This is the kinetic energy of an electron
accelerated from rest through a potential
difference of 3.7 microVolts. For comparison, at
room temperature the kinetic energy of a free
electron is
7Example
Find the kinetic energy of particles in an
accelerator which is used to explore the
structure of matter at a scale of 1 Fermi
(1015m).
 otherwise, the structure cannot be resolved
If the particles are electrons
If the particles are protons
Large Hadron Collider protons with
8Phase and Group Velocities
 no limitations on the phase velocity, (phase of
a plane wave does not carry any information)
This phase velocity
The observable is the group velocity (the
velocity of propagation of a wave packet or
wave group. Lets consider the superposition of
two harmonic waves with slightly different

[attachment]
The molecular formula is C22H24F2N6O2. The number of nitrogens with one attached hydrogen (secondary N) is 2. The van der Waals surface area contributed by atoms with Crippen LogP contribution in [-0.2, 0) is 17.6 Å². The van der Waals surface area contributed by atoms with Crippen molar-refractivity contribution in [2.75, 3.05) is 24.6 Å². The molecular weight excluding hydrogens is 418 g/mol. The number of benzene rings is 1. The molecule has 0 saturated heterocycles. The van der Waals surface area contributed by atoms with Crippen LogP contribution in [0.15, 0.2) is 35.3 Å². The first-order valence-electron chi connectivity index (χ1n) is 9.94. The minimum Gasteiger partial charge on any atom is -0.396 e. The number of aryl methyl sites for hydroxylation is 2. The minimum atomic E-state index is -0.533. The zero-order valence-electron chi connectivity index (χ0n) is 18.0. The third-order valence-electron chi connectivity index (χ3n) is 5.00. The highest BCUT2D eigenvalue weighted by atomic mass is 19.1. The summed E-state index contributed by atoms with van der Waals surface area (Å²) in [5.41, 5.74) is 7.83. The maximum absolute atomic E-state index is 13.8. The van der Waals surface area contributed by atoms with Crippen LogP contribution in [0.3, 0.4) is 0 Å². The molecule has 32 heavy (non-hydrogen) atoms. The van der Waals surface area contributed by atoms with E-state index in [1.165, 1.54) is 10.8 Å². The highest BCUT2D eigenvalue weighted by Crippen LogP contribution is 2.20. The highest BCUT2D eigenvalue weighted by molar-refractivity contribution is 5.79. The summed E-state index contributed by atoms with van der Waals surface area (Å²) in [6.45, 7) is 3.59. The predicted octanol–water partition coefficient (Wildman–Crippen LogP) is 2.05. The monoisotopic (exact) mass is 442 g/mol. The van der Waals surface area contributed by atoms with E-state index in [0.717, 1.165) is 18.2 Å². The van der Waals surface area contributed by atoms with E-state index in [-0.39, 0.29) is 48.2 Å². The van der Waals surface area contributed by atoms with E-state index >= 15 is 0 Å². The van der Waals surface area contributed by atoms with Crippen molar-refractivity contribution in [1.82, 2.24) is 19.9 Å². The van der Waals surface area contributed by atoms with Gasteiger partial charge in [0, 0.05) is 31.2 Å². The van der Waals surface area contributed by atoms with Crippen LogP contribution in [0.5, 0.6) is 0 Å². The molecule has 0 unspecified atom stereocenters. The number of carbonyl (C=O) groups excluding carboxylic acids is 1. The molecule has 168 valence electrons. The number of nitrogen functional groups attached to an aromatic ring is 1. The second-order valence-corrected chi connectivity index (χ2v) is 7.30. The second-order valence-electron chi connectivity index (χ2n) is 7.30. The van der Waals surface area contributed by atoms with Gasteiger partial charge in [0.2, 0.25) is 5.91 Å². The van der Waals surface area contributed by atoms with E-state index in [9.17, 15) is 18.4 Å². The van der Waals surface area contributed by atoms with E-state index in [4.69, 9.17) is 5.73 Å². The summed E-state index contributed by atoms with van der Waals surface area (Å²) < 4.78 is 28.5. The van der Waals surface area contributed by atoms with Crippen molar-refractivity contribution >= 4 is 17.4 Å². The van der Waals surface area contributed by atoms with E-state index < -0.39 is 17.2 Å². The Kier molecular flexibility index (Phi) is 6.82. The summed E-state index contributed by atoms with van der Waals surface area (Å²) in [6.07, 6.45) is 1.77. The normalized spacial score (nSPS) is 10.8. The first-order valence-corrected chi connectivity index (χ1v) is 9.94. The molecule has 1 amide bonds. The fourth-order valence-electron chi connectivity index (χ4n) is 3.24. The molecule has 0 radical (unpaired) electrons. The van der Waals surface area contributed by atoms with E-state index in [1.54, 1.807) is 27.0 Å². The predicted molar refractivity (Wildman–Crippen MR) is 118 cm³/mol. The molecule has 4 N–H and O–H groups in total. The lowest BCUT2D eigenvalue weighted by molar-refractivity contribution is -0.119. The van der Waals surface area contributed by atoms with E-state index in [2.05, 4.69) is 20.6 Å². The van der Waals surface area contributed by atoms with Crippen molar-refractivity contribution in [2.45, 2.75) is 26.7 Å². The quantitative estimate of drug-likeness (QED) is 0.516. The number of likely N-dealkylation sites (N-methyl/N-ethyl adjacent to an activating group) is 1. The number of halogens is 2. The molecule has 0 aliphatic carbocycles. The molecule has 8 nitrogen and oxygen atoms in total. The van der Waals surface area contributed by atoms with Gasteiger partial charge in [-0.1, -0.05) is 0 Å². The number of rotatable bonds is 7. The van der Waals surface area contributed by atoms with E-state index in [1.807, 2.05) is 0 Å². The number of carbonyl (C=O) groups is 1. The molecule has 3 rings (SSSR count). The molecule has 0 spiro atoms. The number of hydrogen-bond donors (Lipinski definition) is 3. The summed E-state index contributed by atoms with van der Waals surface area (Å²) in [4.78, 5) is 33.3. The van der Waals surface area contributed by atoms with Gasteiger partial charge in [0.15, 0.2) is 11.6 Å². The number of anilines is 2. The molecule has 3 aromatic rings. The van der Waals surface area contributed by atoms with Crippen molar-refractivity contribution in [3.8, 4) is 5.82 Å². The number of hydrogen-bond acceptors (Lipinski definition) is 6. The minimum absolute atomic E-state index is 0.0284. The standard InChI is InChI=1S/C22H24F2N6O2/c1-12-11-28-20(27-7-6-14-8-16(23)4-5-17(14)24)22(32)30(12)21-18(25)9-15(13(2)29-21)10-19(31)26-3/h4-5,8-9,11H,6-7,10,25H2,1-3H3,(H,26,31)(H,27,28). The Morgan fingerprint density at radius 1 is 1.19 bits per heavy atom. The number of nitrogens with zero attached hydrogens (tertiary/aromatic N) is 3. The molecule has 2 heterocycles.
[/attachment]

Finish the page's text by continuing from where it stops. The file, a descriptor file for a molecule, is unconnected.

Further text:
frequencies (???, k?k)
The velocity of propagation of the wave packet
fast oscillations within the wave group
envelope wave group
the group velocity
9Group Velocity of de Broglie waves
 the group velocity of de Broglie waves coincide
with the particles velocity
Periodic processes discrete spectrum (Fourier
series).
Aperiodic processes continuous spectrum
(represented as Fourier integral)
f(t)
t
1
1
0
10The DavissonGermer Experiment (1925)
heated cathode
Electron gun preparation of a monoenergetic
(monochromatic) beam of electrons.
anode
Scattering of electrons from metal surfaces (a)
polycrystalline surfaces the number of
scattered electrons is a monotonic function (b)
singlecrystal surface at some angles the
electron scattering is enhanced.
electron beam

Explanation constructive interference of